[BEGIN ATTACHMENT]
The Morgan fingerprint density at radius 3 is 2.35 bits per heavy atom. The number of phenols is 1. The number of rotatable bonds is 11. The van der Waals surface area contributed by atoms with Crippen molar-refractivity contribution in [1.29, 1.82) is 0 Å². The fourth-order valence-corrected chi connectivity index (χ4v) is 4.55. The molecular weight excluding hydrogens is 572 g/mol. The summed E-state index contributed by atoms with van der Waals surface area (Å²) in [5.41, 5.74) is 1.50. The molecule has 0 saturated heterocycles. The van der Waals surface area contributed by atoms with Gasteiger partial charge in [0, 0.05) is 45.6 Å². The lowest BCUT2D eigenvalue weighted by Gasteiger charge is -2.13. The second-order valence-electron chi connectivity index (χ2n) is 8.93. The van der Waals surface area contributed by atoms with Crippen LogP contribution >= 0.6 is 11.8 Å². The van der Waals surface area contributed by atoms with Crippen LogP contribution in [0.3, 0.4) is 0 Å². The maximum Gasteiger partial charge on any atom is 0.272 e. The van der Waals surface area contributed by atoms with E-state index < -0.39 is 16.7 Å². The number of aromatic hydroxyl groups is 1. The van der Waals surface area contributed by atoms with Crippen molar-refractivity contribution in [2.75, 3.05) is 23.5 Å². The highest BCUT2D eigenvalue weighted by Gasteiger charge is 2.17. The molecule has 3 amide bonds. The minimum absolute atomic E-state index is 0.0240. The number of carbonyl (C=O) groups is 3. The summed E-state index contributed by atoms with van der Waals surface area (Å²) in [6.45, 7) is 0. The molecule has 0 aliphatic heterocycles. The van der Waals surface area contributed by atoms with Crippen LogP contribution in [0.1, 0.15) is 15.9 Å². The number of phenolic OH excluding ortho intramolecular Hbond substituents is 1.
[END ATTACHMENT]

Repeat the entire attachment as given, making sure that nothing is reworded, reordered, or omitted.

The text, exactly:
The Morgan fingerprint density at radius 3 is 2.35 bits per heavy atom. The number of phenols is 1. The number of rotatable bonds is 11. The van der Waals surface area contributed by atoms with Crippen molar-refractivity contribution in [1.29, 1.82) is 0 Å². The fourth-order valence-corrected chi connectivity index (χ4v) is 4.55. The molecular weight excluding hydrogens is 572 g/mol. The summed E-state index contributed by atoms with van der Waals surface area (Å²) in [5.41, 5.74) is 1.50. The molecule has 0 saturated heterocycles. The van der Waals surface area contributed by atoms with Gasteiger partial charge in [0, 0.05) is 45.6 Å². The lowest BCUT2D eigenvalue weighted by Gasteiger charge is -2.13. The second-order valence-electron chi connectivity index (χ2n) is 8.93. The van der Waals surface area contributed by atoms with Crippen LogP contribution >= 0.6 is 11.8 Å². The van der Waals surface area contributed by atoms with Crippen LogP contribution in [0.3, 0.4) is 0 Å². The maximum Gasteiger partial charge on any atom is 0.272 e. The van der Waals surface area contributed by atoms with E-state index < -0.39 is 16.7 Å². The number of aromatic hydroxyl groups is 1. The van der Waals surface area contributed by atoms with Crippen molar-refractivity contribution in [2.75, 3.05) is 23.5 Å². The highest BCUT2D eigenvalue weighted by Gasteiger charge is 2.17. The molecule has 3 amide bonds. The minimum absolute atomic E-state index is 0.0240. The number of carbonyl (C=O) groups is 3. The summed E-state index contributed by atoms with van der Waals surface area (Å²) in [6.45, 7) is 0. The molecule has 0 aliphatic heterocycles. The van der Waals surface area contributed by atoms with Crippen LogP contribution in [0.1, 0.15) is 15.9 Å². The number of phenolic OH excluding ortho intramolecular Hbond substituents is 1.